D. New Testament Passages Reiterating the Pattern of Continuing Charismata during the Time of Christ’s Present Exaltation until the End of the Age
The following are a series of paraphrases of Scriptures which restate the role of the charismata in the eschatological framework outlined above: the charismata continue during this age to minister toward the (as yet unrealized) goal of complete maturity of the church. Again, expressed biblically, the divine “Spirit” is presented in Scripture as associated primarily and essentially performing charismatic operations. The exegetical support for these interpretive paraphrases have been worked out in the dissertation.
1. I Corinthians 1:4-8 “I always thank God for you because of God’s grace (including the whole range of charismata) because in every way you have been enriched in him–in every kind of speech (including prophecy) and in every kind of knowledge (including the gift of revealed knowledge). You are doing this now exactly as (kathos) the testimony of Christ was confirmed in you (that is, charismatically, by the apostles and or evangelists who first demonstrated articulated the gospel to you)–with the result that you do not now lack an,; spiritual gift during the time you are awaiting the revelation of our Lord Jesus Christ. (The Lord) will also (not merely when the gospel first came to you, or even only now, but will) continue to confirm/ strengthen you (in the same way as you are now experiencing the charismata until the time you are ‘awaiting’ the end) until the end, so that (via the strengthening and purifying charismata which generates growth and progressive maturity) you will be blameless on the day of our Lord Jesus Christ.”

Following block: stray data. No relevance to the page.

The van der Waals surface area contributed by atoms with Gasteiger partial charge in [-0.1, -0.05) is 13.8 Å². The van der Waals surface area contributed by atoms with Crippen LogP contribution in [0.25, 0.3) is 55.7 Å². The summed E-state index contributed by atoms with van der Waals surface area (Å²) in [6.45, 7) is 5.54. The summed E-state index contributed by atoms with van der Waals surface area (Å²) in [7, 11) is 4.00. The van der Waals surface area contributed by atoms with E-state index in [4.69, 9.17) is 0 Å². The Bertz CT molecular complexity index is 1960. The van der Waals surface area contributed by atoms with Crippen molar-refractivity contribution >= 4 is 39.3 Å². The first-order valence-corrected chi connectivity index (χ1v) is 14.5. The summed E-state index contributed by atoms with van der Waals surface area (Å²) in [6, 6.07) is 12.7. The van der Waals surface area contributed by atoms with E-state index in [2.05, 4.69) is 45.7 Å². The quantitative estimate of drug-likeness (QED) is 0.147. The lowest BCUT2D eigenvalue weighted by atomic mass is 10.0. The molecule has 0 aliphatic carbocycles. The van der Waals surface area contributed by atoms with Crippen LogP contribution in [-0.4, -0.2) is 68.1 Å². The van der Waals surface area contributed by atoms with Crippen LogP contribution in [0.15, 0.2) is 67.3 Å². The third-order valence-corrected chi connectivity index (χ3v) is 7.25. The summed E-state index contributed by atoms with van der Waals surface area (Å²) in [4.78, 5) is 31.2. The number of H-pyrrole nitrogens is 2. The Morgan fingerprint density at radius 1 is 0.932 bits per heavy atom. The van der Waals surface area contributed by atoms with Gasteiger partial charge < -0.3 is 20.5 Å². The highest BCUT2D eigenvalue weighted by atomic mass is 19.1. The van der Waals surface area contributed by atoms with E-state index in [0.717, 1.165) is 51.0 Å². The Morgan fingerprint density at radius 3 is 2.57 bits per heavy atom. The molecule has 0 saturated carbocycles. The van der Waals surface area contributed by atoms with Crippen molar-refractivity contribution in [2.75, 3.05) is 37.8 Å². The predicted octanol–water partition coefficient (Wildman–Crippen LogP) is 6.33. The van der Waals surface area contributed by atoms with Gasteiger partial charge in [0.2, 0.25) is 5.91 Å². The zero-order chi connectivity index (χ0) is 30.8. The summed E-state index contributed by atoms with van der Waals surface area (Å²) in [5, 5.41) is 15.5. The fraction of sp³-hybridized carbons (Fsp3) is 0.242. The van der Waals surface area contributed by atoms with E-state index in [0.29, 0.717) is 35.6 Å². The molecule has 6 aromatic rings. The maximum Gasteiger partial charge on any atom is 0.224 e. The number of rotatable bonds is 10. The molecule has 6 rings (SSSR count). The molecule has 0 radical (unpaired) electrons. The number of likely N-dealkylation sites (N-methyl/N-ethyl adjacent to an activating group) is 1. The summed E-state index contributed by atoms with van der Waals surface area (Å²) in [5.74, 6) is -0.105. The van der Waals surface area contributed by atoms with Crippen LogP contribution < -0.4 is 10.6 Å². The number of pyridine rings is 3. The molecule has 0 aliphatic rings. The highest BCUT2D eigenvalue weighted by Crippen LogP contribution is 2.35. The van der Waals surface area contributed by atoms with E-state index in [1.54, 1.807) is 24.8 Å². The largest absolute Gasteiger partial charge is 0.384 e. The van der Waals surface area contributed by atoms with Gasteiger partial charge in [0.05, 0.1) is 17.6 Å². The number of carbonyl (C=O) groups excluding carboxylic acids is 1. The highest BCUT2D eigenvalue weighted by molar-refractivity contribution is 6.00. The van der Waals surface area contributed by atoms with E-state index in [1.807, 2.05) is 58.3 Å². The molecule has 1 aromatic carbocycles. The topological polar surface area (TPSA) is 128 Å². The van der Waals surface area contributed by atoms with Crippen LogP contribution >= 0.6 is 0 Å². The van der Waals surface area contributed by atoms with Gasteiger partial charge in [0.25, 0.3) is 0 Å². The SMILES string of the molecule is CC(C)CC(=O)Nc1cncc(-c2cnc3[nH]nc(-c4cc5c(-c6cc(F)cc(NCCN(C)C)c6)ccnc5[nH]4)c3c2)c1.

2. 1 Corinthians 13:8-13 “Love never ends: it continues on into the age to come. But wherever the charismatic operations of prophecies, tongues speaking or revealed knowledge occur, they will be ended. Like childhood, they all represent an incomplete, yet necessary stage of God’s eternal plan.